When we initially turned up on Wednesday, we were a little disappointed to see the market consisting of just one produce stall. But then we talked to them and we learned that not only had the other stallholders had gone home early because of a tornado warning (relief!), but that this stall - Migliorelli farmers from New York State – is a fifth generation Italian immigrant-owned farm, which still grows its broccoli from a plant they brought with them on the boat over - and we were intrigued. Then we bought some of their sugar snap peas, some apples we’d never heard of, and a bag of apple and cinnamon donuts, put it all in our mouths, fell instantly in love, and resolved to come back Saturday.
This time, there was a much better showing. As well as the yummy veggies of the Migliorelli clan, there was Quattro farms, selling eggs (chicken, turkey and pheasant), smoked meats and chutney, Orwasher’s bread (one of the oldest bakeries in Manhattan), a stall selling sandwiches from Wall & Water (may we recommend the wild mushrooms with camembert and arugula on wholewheat bread, which instantly made it into our list of all-time top sandwiches) and jams, chutneys and mustards from Schoolhouse Kitchen. They, by the way, are the least local firm – they’re based in Brooklyn but their factory is currently based in Pennsylvania – but their jam is some of the most intriguing we’ve ever had, with combos like peach and rosemary, rhubarb, raspberry and thyme, and our joint favorites, cherry, blackberry, sage and clove, and strawberry and black peppercorn.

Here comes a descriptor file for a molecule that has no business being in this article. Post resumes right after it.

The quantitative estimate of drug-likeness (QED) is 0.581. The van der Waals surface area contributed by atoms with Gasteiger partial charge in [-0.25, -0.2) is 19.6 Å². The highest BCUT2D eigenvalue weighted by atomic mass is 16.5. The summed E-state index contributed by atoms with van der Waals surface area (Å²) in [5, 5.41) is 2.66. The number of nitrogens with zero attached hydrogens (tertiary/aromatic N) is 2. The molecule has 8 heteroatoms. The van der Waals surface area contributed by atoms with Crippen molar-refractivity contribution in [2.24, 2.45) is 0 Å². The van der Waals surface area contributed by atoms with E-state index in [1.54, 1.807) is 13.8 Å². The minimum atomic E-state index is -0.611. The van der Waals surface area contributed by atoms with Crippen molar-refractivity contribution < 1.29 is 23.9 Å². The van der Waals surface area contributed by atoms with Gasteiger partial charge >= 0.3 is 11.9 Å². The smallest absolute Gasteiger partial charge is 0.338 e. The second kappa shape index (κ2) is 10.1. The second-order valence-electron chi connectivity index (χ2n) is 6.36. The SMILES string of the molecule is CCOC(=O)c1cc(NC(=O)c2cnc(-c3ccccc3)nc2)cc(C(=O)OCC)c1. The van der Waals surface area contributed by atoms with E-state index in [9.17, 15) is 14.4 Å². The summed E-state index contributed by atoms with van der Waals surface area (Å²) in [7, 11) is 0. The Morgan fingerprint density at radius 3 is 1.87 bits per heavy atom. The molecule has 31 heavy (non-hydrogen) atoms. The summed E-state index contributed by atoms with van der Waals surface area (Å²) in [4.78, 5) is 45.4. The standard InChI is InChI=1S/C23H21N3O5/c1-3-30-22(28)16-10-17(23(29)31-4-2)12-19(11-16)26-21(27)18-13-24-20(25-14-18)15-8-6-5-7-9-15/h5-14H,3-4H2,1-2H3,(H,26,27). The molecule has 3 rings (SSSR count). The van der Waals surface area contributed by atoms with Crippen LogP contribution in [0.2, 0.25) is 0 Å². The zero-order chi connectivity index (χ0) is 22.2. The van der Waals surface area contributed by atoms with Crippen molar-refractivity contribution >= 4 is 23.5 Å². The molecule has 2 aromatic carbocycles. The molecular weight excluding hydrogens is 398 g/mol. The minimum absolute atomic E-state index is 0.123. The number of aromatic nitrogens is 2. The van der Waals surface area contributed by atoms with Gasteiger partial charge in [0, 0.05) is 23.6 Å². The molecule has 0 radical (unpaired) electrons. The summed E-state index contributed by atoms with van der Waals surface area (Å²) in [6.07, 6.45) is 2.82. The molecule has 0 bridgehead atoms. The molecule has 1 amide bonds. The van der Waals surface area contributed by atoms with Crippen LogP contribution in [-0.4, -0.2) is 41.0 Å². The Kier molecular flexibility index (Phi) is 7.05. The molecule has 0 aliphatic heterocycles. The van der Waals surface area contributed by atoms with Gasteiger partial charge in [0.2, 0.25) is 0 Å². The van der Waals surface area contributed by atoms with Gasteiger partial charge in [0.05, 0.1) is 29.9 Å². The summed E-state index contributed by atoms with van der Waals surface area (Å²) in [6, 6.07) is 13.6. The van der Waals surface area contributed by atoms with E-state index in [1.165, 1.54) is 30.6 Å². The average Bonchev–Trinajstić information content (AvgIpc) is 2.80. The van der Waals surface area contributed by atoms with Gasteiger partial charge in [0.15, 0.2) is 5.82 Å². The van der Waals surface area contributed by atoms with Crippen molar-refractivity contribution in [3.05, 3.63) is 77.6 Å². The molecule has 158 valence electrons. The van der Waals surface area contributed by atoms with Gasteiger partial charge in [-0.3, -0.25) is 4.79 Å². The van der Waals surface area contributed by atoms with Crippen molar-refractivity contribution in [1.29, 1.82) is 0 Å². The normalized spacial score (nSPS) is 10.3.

Oh, and there was a a folk trio fiddling away, too.
Apparently the market is bigger on Wednesdays (milk and cheese, as well as artisanal soaps, with fish coming soon) and it’ll continue to grow throughout the summer. In in the meantime, though, what was there was so good that if we had give a verdict, we’d say it’s time to break out the old size doesn’t matter adage – it may be a tiny market, but there’s nothing on sale that we wouldn’t want to buy.
Shame we couldn’t buy any of it because of Continental’s overpriced baggage policy, but that’s another story.